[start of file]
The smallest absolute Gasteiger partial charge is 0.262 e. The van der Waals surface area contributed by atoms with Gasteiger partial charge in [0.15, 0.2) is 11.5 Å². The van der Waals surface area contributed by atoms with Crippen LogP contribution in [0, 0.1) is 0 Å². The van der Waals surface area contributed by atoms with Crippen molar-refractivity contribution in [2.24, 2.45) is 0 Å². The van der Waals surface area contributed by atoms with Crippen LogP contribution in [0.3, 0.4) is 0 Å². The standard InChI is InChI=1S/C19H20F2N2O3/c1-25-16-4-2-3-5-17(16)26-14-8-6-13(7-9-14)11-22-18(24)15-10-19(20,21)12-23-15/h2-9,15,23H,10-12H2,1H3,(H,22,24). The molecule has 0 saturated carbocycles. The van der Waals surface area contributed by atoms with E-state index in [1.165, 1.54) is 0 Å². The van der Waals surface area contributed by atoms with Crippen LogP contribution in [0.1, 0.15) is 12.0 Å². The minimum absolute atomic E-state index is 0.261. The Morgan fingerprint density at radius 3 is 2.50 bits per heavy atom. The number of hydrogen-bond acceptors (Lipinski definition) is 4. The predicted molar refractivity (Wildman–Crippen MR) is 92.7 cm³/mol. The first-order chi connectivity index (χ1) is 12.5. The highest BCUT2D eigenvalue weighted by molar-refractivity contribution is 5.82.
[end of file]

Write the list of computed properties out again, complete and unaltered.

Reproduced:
The smallest absolute Gasteiger partial charge is 0.262 e. The van der Waals surface area contributed by atoms with Gasteiger partial charge in [0.15, 0.2) is 11.5 Å². The van der Waals surface area contributed by atoms with Crippen LogP contribution in [0, 0.1) is 0 Å². The van der Waals surface area contributed by atoms with Crippen molar-refractivity contribution in [2.24, 2.45) is 0 Å². The van der Waals surface area contributed by atoms with Crippen LogP contribution in [0.3, 0.4) is 0 Å². The standard InChI is InChI=1S/C19H20F2N2O3/c1-25-16-4-2-3-5-17(16)26-14-8-6-13(7-9-14)11-22-18(24)15-10-19(20,21)12-23-15/h2-9,15,23H,10-12H2,1H3,(H,22,24). The molecule has 0 saturated carbocycles. The van der Waals surface area contributed by atoms with E-state index in [1.165, 1.54) is 0 Å². The van der Waals surface area contributed by atoms with Crippen LogP contribution in [0.1, 0.15) is 12.0 Å². The minimum absolute atomic E-state index is 0.261. The Morgan fingerprint density at radius 3 is 2.50 bits per heavy atom. The number of hydrogen-bond acceptors (Lipinski definition) is 4. The predicted molar refractivity (Wildman–Crippen MR) is 92.7 cm³/mol. The first-order chi connectivity index (χ1) is 12.5. The highest BCUT2D eigenvalue weighted by molar-refractivity contribution is 5.82.